The forensic laboratory in the Centro de Analisis Forense y Ciencias Aplicadas (CAFCA) is a small brightly-lit room with flat white tables upon which forensic anthropologists piece together skeletal remains. Their goal is to determine the sex, height, and age of the deceased, data that are combined with information about the site of the exhumation and testimony from affected communities in order to determine the victim’s identity. Over 200,000 people were killed during the armed conflict in Guatemala, and 40,000 to 60,000 “disappeared.” The CAFCA laboratory has already contributed to identifying over 580 people, a drop in the bucket compared to the magnitude of the genocide, but each skeleton is what remains of a person who can be returned to their communities for burial so that family and friends can grieve. Each victim of a massacre entitles members of his or her community to reparations, so that the bones, properly identified, can trigger judicial processes. They might even one day contribute to bringing perpetrators to justice. One day. To date there have been precious few trials of human rights crimes, none of high ranking officers.
We crowd into the laboratory. There is a little nervous giggling. We could be in an anatomy class. Miguel Angel Morales Reyes, chief of the forensic program in CAFCA, starts to explain his work. It begins to sink in that we are in the presence of a young man, a Mayan Indian, killed with a bullet to the head in 1982. After Morales finishes his description of how remains are identified he says “now I would like to ask you a question.” He then describes an exhumation of 17 bodies, each of which had a machete knife blow to the neck. The skeleton with the least trauma has 2 cuts, the one with the most had 17 cuts. “What kind of human being would do that?” There is silence. “Not really a human being” ventures one student. “Perhaps someone who had been involved in many other massacres.” Madness and bloodlust seem to be the best explanations. Morales then tells us the story that was recounted by the community. It was a remarkable learning moment for us all.
The army came into the village and an informant identified 17 people as subversives. The soldiers rounded up the remaining villagers and told them it was their job to “clean up” their own community. They then forced the villagers to kill their own friends and families. There we stood, in that room filled with bones, imagining a community forced to kill its own family and friends. Discussion ensued. What kind of justice is possible, when the lines between perpetrators and victims are blurred? In this case, would not individualizing responsibility merely add to the grief? While those truly responsible have eluded justice, many communities have had to learn to live together knowing that there has been impunity for those responsible and that perpetrators walk among them and are also victims.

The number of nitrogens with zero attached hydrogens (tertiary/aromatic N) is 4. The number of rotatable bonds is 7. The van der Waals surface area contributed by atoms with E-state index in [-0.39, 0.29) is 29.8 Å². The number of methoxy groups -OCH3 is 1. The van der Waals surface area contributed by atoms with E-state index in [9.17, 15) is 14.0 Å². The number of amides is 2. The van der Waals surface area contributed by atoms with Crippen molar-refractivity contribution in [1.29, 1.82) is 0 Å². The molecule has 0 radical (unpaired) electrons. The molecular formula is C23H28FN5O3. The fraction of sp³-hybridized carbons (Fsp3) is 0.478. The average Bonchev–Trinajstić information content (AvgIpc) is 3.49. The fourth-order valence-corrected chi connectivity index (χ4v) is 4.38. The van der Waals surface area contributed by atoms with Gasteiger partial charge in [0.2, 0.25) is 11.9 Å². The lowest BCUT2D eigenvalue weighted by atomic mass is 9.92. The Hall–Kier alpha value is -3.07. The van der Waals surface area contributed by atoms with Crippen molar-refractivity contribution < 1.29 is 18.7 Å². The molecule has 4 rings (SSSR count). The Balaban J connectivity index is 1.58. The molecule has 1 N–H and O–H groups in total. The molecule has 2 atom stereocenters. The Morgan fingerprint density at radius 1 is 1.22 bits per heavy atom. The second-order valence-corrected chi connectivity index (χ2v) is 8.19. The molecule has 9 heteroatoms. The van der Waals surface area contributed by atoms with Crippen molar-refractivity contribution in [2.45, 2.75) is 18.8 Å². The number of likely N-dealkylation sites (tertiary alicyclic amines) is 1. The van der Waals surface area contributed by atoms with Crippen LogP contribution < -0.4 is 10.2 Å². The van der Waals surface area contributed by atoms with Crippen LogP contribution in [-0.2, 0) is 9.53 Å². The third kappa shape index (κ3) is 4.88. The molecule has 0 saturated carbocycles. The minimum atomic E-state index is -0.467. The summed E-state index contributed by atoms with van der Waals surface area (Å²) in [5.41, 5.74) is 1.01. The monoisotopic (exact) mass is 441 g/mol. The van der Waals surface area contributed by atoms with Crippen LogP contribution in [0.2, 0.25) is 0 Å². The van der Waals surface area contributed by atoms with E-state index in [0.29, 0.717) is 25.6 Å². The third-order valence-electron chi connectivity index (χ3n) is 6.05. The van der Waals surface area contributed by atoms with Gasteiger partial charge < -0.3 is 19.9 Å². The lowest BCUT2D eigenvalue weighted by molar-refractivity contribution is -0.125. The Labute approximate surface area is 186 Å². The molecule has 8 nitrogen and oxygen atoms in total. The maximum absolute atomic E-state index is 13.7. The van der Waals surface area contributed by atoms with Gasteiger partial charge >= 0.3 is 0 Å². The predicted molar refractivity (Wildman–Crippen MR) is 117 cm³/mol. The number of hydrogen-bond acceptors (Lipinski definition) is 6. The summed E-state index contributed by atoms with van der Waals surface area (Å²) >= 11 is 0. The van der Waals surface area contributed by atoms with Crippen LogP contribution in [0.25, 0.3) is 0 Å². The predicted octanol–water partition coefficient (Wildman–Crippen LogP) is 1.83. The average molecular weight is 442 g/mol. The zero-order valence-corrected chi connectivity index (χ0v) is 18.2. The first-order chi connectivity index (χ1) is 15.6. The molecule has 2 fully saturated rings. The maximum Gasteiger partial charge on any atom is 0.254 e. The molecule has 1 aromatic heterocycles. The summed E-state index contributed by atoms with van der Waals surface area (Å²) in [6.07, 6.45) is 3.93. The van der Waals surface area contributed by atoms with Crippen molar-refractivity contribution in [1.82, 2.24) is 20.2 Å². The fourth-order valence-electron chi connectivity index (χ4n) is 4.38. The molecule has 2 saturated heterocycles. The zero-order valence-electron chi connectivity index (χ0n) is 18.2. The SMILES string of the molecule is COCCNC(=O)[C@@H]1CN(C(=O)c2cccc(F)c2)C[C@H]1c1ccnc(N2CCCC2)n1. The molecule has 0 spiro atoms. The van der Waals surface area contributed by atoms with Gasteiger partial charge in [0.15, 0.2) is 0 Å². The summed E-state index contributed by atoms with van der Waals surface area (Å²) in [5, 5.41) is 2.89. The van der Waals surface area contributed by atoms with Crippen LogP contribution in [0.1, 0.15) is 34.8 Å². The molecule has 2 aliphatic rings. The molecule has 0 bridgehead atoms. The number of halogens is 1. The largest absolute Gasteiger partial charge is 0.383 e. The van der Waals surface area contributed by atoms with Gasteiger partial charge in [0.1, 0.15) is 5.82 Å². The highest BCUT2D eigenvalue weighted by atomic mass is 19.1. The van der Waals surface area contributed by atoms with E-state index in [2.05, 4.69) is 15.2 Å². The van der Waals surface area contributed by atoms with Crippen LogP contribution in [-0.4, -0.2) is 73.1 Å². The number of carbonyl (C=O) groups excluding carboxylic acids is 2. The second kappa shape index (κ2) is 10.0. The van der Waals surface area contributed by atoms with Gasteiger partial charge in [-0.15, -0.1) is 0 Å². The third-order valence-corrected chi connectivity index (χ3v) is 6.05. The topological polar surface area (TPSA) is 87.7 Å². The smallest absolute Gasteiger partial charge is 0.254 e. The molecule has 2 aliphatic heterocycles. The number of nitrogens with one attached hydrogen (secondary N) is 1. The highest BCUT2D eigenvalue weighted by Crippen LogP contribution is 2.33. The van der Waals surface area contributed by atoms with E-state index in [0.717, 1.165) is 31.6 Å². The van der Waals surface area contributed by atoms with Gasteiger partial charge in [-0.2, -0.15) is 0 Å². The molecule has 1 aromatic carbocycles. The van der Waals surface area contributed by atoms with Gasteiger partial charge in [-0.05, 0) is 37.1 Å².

In vivid and lucid presentations by Hector Soto, the Director of CAFCA, and William Ramirez, of the Justice Education Society in Guatemala, we glimpsed some of the ways in which the absolute impunity that reigns in Guatemala, coupled with the persistence of the conditions that led to the violence in the first place, has prevented the society from overcoming its collective post-traumatic stress. It is also present-traumatic stress, since violence and impunity continue today, and follow the same modalities and patterns as before (the rape and dismembering of women, for example), even as it has evolved into forms of violence and impunity that are less directly political (gang violence, drug-trafficking, corruption and criminality in the very highest levels of government).